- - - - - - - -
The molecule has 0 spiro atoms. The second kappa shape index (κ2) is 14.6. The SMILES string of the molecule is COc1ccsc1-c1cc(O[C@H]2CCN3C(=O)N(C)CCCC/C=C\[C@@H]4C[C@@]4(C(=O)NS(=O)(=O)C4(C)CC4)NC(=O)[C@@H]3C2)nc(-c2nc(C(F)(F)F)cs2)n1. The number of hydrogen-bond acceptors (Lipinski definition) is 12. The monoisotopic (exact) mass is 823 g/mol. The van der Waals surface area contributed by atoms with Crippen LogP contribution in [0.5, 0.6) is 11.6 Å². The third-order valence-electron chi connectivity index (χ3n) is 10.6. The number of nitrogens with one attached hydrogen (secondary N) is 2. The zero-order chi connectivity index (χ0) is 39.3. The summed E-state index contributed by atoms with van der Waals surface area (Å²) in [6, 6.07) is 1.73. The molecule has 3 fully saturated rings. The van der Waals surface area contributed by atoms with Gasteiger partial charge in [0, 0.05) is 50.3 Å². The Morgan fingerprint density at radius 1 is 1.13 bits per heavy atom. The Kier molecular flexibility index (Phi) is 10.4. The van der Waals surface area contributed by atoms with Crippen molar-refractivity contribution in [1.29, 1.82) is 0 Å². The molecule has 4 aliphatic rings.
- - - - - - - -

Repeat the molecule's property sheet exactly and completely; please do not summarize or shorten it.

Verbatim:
The molecule has 0 spiro atoms. The second kappa shape index (κ2) is 14.6. The SMILES string of the molecule is COc1ccsc1-c1cc(O[C@H]2CCN3C(=O)N(C)CCCC/C=C\[C@@H]4C[C@@]4(C(=O)NS(=O)(=O)C4(C)CC4)NC(=O)[C@@H]3C2)nc(-c2nc(C(F)(F)F)cs2)n1. The number of hydrogen-bond acceptors (Lipinski definition) is 12. The monoisotopic (exact) mass is 823 g/mol. The van der Waals surface area contributed by atoms with Crippen LogP contribution in [0.5, 0.6) is 11.6 Å². The third-order valence-electron chi connectivity index (χ3n) is 10.6. The number of nitrogens with one attached hydrogen (secondary N) is 2. The zero-order chi connectivity index (χ0) is 39.3. The summed E-state index contributed by atoms with van der Waals surface area (Å²) in [6, 6.07) is 1.73. The molecule has 3 fully saturated rings. The van der Waals surface area contributed by atoms with Gasteiger partial charge in [0, 0.05) is 50.3 Å². The Morgan fingerprint density at radius 1 is 1.13 bits per heavy atom. The Kier molecular flexibility index (Phi) is 10.4. The van der Waals surface area contributed by atoms with Crippen molar-refractivity contribution in [1.29, 1.82) is 0 Å². The molecule has 4 aliphatic rings.